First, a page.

From June to early September, whale sharks supply a significant tourist attraction for Mexico: Boats from Playa del Carmen, Cancun, and Isla Mujeres travel on a daily basis so that tourists can snorkel with these animals. In order to protect the sharks, the Mexican government in coordination with local biologists, has set up specific viewing regulations. We charter boats from the people who were instrumental in establishing both the regulations and the responsible tourist practices regarding whale sharks and sailfish in Isla Mujeres waters.
Typical Day on my Charter
I schedule my Whale Shark Photography Workshops in early July at the peak of the aggregation season. It is hot and sunny and typically before the most active tropical weather season. The island of Isla Mujeres is active, but not as busy as in the winter months.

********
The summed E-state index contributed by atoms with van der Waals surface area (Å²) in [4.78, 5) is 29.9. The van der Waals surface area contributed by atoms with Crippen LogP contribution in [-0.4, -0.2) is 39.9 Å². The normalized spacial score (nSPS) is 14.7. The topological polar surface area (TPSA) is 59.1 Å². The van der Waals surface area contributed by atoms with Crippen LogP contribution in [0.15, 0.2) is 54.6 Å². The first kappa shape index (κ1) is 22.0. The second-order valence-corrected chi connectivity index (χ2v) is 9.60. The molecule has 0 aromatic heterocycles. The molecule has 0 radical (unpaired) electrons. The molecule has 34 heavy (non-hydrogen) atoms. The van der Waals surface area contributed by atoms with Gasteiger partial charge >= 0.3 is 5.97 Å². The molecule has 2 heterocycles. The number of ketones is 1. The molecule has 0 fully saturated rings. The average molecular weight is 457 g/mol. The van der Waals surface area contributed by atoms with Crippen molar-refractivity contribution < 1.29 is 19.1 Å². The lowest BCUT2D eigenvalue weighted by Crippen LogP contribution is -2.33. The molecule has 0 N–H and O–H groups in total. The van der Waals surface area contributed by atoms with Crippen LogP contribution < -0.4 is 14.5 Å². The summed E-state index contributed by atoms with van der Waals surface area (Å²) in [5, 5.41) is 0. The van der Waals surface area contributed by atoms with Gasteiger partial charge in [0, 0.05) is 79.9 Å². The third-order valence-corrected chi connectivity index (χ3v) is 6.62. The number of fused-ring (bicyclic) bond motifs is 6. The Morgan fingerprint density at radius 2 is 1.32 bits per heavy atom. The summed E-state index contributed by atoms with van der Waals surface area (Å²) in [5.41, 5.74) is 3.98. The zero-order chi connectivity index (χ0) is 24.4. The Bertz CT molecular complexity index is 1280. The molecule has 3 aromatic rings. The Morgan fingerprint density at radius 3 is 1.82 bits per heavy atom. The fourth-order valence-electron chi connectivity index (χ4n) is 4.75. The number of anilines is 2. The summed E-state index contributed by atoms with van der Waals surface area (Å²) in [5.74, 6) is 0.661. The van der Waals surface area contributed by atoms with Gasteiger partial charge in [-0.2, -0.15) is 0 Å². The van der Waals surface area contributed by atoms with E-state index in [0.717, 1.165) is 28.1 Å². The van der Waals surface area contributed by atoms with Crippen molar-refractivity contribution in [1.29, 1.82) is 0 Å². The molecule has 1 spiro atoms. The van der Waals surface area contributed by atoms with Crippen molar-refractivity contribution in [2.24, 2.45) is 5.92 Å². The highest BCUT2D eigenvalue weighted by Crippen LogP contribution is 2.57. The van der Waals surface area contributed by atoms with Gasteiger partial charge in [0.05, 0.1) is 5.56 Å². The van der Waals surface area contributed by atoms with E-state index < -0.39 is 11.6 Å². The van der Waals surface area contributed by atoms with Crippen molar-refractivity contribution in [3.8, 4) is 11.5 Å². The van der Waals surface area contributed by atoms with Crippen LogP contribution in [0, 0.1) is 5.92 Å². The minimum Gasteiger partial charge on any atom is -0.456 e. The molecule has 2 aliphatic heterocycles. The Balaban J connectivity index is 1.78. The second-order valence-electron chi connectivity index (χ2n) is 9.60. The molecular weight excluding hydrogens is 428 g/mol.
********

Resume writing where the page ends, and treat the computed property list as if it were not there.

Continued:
We stay in a comfortable hotel on the beach at the north end of the island, walking distance to town.
Our boats leave from the town docks. We set a time to leave with our captain, typically 7am and pile on the golf carts or into a taxi with our camera gear: much of our snorkel gear we leave on the boat each evening so we don’t have to transport it.
The 10 passenger boats are comfortable for our groups of 6 or 7 and they are fast, provide shade and storage, and smooth while cruising. We set a time to leave with our captain, typically 7am.
Our boat captain and crew were excellent at finding whale sharks each day, sometimes just a short 40 minute boat ride. Sandwiches and snacks are on the boat with us so we are set to spend most of the day at sea. Regulations require we depart the whale sharks after 2pm, but this gives us plenty of time to enjoy our swimming. Throughout the day we may reposition the boat or try different areas to perhaps find manta rays.